By Nadia Roch
Originally published in The Flying Shingle, August 26, 2013
Like many other vegetarians and vegans, I discovered a new realm of ingredients, tastes, and textures when I made the switch. While I enjoyed trying new foods, I found myself craving my favourite dish – Caesar salad. On a quest to recreate it, I turned to the internet where I quickly found a plethora of vegan Caesar salad recipes.
I wasn’t surprised to find that I couldn’t perfectly recreate a Caesar salad, but I was surprised to discover that it didn’t matter much. As I cooked and ate my way through vegan cookbooks and internet recipes, I realised that I didn’t actually crave Caesar salad; what I really craved were the textures and flavours of my favourite dish.
With plants alone, we can easily mimic the texture and taste that meat, cheese or eggs impart to any dish. Plant recreations can be healthier for us and the planet, and we don’t need to harm animals in the process.
While I may not be able to perfectly recreate a meat-based dish, I’ve had great success satisfying my food cravings and making food that even non-vegans enjoy by utilising the five tastes – sweet, sour, bitter, salty, and savoury. Balancing these tastes using simple ingredients like sugar, vinegar, or soy sauce, makes eating a meat-free meal satisfying and delicious.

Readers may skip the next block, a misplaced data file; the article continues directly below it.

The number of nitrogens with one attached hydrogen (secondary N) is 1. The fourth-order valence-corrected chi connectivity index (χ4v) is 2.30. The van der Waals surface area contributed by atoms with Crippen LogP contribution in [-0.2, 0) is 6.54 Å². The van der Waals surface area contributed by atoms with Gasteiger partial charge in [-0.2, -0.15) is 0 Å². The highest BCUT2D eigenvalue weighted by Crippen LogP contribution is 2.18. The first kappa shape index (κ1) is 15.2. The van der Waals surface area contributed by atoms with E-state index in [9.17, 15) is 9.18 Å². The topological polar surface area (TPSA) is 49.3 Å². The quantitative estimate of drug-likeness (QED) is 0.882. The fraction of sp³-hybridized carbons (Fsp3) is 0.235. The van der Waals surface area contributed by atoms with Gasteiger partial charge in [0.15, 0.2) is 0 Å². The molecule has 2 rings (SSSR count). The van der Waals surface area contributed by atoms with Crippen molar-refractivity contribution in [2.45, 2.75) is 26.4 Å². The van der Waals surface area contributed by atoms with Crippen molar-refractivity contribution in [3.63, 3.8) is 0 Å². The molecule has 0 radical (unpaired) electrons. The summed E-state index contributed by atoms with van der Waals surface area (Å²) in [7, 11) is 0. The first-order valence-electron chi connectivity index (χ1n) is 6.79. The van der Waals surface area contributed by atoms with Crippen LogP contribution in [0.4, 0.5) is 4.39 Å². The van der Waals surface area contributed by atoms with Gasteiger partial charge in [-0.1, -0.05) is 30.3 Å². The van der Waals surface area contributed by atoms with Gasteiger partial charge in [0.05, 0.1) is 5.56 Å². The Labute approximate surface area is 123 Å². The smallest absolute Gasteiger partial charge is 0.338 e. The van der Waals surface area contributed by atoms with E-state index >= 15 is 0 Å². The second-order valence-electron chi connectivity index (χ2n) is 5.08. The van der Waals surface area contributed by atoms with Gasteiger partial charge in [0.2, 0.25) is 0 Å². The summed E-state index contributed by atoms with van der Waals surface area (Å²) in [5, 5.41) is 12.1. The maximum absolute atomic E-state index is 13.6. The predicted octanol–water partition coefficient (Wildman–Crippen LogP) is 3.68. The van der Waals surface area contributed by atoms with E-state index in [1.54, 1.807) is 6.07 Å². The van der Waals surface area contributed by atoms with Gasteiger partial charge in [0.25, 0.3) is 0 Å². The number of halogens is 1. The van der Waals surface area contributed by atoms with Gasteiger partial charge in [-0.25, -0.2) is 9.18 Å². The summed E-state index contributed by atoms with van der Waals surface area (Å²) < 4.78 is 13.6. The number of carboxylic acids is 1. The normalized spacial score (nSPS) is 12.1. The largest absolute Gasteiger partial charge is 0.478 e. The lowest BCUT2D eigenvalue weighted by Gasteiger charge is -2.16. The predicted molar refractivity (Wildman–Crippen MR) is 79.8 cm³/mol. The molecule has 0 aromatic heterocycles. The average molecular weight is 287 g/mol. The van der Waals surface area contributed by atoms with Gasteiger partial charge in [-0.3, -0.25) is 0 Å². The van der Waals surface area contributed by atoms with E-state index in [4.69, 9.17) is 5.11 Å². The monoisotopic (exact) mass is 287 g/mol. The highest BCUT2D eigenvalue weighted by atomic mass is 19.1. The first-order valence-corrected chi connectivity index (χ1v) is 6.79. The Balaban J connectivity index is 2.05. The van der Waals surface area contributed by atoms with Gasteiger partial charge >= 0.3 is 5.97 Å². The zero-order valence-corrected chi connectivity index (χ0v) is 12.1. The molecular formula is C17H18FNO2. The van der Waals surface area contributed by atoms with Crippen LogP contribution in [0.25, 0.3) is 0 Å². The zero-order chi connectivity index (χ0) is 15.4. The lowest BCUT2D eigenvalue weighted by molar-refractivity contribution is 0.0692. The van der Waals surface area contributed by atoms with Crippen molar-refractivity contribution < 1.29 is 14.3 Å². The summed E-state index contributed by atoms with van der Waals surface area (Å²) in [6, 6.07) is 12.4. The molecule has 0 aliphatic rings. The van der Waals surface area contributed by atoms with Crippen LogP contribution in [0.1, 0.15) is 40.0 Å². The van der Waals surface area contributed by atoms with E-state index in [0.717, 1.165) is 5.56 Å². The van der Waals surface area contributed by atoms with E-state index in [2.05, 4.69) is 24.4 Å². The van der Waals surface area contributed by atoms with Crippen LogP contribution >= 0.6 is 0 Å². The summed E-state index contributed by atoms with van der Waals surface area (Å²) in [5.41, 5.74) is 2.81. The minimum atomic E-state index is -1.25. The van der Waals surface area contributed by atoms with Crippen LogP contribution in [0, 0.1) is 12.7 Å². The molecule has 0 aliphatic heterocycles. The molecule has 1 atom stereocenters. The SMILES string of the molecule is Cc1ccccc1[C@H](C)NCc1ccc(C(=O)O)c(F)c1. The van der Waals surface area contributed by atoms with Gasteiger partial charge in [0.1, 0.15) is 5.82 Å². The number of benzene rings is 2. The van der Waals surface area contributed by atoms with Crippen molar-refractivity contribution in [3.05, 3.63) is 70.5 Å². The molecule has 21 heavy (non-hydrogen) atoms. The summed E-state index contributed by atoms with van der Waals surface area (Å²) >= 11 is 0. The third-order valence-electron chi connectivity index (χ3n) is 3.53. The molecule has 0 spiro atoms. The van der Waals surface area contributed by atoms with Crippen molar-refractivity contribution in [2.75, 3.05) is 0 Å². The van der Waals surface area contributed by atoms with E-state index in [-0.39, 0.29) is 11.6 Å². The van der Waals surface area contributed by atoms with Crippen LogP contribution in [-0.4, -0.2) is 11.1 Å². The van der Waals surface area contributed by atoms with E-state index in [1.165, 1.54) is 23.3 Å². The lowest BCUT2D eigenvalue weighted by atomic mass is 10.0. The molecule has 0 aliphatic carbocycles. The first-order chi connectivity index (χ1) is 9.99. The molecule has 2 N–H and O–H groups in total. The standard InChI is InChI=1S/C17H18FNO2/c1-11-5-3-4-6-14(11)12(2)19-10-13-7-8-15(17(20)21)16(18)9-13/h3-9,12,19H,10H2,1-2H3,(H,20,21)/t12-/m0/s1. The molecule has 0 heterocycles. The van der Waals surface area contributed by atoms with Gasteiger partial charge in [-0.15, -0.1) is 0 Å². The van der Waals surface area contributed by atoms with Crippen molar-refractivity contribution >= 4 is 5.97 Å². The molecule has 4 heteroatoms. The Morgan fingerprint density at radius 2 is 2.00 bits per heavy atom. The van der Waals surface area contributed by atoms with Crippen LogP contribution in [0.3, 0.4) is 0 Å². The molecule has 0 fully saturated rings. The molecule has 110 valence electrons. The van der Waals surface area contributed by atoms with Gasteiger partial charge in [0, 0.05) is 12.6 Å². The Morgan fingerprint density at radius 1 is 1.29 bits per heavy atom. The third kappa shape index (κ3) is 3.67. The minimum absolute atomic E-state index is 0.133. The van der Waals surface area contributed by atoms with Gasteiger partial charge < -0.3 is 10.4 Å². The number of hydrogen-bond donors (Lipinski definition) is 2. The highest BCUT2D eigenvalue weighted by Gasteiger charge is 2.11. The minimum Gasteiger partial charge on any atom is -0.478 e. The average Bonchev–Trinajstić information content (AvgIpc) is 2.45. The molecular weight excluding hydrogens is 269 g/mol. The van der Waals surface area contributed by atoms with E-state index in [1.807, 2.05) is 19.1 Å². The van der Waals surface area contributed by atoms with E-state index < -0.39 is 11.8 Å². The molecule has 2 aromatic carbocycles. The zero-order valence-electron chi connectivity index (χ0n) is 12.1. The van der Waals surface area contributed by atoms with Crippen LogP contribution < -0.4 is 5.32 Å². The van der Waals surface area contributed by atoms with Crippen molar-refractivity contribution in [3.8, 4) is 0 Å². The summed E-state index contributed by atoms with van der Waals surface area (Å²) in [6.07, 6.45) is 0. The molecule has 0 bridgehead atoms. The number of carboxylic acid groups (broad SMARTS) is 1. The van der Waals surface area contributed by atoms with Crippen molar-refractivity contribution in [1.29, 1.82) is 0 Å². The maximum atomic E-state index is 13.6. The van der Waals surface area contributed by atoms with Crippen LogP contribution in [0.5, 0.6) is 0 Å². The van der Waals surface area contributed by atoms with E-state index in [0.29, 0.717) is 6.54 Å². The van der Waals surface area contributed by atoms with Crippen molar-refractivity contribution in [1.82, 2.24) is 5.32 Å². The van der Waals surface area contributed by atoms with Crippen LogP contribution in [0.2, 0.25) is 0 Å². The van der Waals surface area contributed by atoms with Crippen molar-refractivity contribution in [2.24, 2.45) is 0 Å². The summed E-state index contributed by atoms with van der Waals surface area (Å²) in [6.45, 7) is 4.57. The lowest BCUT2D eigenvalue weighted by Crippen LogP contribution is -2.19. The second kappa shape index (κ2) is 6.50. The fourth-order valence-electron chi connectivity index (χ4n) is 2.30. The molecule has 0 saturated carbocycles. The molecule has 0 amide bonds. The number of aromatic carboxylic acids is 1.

For example, cheese, eggs, and meat all have unami – that savoury taste that results from high levels of glutamate. We can create this often-craved unami taste with vegan staples (Village Food Market has them all) like nutritional yeast, miso, or even canned tomatoes.
Another key aspect of creating filling plant-based dishes is to pay attention to fat and calorie content. Many popular non-vegan dishes derive a large amount of calories from fat; whereas plant-based dishes tend to be lower fat and lower calorie, so we need to eat more and add fat through oil, nuts, or seeds to feel satisfied.
Some vegetarians and vegans enjoy processed meat alternatives, but they aren’t a necessary part of a plant-based diet. We can recreate these flavours, textures, and tastes with whole foods at home.
Finally, it’s important to remember that it can take several weeks or even months for our taste buds to adjust to new foods, so keep an open mind and be willing to try something new more than once.
For me, eating a plant-based diet required practice and taking a step out of my comfort zone. Within a short time, I found myself enjoying my vegan Caesar salad as much as the non-vegan salad I once craved, but with the added benefit of knowing that animals didn’t have to give their lives for me to satisfy my taste buds.